One of the biggest problems facing people of all kinds, not just developers, who start a personal project is the inability to stay motivated from start to finish. We get bored, we hit problems that cause delays, we lose interest in the project, or something better comes along: we get demotivated.
I was asked recently how I manage to stay motivated in order to get a project finished. How I don’t just get bored and give up. Why I see things through to the end. It got me thinking, and here is a list of things that work well for me:
1. Give yourself an ultimatum
Most people don’t want to go to work every day, but they do. Why? Because there are consequences if you don’t (you’ll lose your job), and those consequences are worse than just going to work. Set yourself an ultimatum and make yourself believe it. It sounds far fetched, but if there’s something you’re looking forward to in the near future you should set yourself a deadline to hit a milestone in your project, and if you don’t hit that milestone then you can’t do whatever it is you’re looking forward to.
2. Small rewards
I’m often not in the mood for doing a project, which isn’t uncommon. But, I do really enjoy playing the odd game of something on my PC. So, I’ll allot myself a set amount of time to play; let’s say an hour. I’ll tell myself that in order to play a game for an hour I first need to do 30 minutes of work on my project. I won’t want to do it, but I’ll force myself; after all, it’s only 30 minutes. What invariably happens is that the first 5 minutes will drag, and then I’ll get into the swing of it again. The next 25 minutes fly by, I’ll lose track of time, and before I know it I’ve done an hour or two on my project and hit my next milestone.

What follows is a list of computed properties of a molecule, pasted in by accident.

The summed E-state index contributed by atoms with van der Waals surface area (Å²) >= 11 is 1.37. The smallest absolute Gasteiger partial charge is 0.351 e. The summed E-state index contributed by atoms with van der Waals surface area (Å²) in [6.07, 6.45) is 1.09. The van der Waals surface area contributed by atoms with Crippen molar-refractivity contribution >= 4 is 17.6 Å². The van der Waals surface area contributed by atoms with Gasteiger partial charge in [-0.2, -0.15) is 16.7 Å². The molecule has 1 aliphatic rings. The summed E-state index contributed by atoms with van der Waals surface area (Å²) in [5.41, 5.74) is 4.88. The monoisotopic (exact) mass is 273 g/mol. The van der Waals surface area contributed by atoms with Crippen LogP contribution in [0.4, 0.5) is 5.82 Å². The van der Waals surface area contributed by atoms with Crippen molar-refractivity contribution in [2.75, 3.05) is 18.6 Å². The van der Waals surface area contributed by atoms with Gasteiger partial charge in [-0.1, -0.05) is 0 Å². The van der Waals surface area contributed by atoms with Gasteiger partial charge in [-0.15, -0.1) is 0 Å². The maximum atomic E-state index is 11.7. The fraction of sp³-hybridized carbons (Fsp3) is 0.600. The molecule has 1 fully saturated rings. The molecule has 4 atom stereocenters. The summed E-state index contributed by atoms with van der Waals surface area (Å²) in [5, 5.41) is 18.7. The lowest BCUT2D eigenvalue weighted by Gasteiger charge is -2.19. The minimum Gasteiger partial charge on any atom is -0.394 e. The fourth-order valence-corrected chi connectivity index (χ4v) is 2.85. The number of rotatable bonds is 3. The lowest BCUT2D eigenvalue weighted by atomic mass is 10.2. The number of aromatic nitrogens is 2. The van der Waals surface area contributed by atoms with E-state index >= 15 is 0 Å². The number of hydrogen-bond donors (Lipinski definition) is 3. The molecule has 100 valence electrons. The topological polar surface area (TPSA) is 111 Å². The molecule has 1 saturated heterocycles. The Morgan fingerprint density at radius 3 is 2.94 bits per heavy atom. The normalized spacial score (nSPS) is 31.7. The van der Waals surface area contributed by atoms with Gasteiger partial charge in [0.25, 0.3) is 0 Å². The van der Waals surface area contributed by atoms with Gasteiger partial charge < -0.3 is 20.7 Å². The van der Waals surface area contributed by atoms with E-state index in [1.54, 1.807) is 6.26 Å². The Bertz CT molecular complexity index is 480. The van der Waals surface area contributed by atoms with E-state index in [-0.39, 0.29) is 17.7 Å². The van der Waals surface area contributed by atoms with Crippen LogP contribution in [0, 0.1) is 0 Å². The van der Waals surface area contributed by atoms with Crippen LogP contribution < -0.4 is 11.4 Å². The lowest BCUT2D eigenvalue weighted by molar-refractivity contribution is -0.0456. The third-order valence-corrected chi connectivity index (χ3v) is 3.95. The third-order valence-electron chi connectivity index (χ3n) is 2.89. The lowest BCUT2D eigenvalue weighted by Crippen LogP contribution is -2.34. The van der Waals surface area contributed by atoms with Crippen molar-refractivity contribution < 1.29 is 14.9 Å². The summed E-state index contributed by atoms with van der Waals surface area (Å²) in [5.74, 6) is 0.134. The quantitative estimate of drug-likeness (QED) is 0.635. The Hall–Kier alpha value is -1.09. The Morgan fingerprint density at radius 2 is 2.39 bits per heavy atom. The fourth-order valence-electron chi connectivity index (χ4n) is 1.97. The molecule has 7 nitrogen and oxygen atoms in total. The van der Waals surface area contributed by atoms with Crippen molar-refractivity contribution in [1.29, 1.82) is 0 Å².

3. Get peers involved
Similar to point 1 – one of the ultimatums I give myself is to make myself look bad in front of my peers. When I start a project I often talk to people – whose opinions I respect and trust – about the project. I don’t want to look like a waste of space, or someone who is full of pipe dreams, especially to these people, so I use that as motivation to get it done. When I’m asked how the project is coming along it’s a great feeling to have something viable to show off, and a horrible feeling when you have to say “ummm, not very well”. Avoid that by getting stuff done.
4. I hate having things part finished
I hate leaving a job half complete. Even if it’s a project I’ve grown to dislike I would rather get it finished and never touch it again than leave it part way done. I use this to motivate myself. The further through the project gets the less likely I am to leave it part way finished, which is motivation in itself.
5. Man up.
Life isn’t all handouts and fairy dust. Some times you have to do stuff you can’t be bothered doing. Just do it, get on with it. Carry on.